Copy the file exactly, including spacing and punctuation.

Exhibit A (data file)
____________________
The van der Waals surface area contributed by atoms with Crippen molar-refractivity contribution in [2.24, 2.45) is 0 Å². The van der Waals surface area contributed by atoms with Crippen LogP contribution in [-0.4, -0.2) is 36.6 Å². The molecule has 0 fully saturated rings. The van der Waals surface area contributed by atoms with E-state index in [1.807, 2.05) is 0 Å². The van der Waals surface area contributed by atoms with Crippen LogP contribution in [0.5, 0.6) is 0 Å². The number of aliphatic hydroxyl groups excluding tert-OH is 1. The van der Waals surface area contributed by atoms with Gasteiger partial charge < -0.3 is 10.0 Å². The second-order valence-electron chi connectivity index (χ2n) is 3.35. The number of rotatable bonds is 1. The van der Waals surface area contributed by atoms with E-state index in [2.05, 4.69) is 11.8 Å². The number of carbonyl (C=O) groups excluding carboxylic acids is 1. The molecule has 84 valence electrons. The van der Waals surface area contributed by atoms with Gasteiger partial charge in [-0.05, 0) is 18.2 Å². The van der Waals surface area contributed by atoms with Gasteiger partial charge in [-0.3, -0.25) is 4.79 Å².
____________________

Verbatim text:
The van der Waals surface area contributed by atoms with Crippen molar-refractivity contribution in [2.24, 2.45) is 0 Å². The van der Waals surface area contributed by atoms with Crippen LogP contribution in [-0.4, -0.2) is 36.6 Å². The molecule has 0 fully saturated rings. The van der Waals surface area contributed by atoms with E-state index in [1.807, 2.05) is 0 Å². The van der Waals surface area contributed by atoms with Crippen LogP contribution in [0.5, 0.6) is 0 Å². The number of aliphatic hydroxyl groups excluding tert-OH is 1. The van der Waals surface area contributed by atoms with Gasteiger partial charge < -0.3 is 10.0 Å². The second-order valence-electron chi connectivity index (χ2n) is 3.35. The number of rotatable bonds is 1. The van der Waals surface area contributed by atoms with E-state index in [2.05, 4.69) is 11.8 Å². The number of carbonyl (C=O) groups excluding carboxylic acids is 1. The molecule has 84 valence electrons. The van der Waals surface area contributed by atoms with Gasteiger partial charge in [-0.05, 0) is 18.2 Å². The van der Waals surface area contributed by atoms with Gasteiger partial charge in [-0.3, -0.25) is 4.79 Å².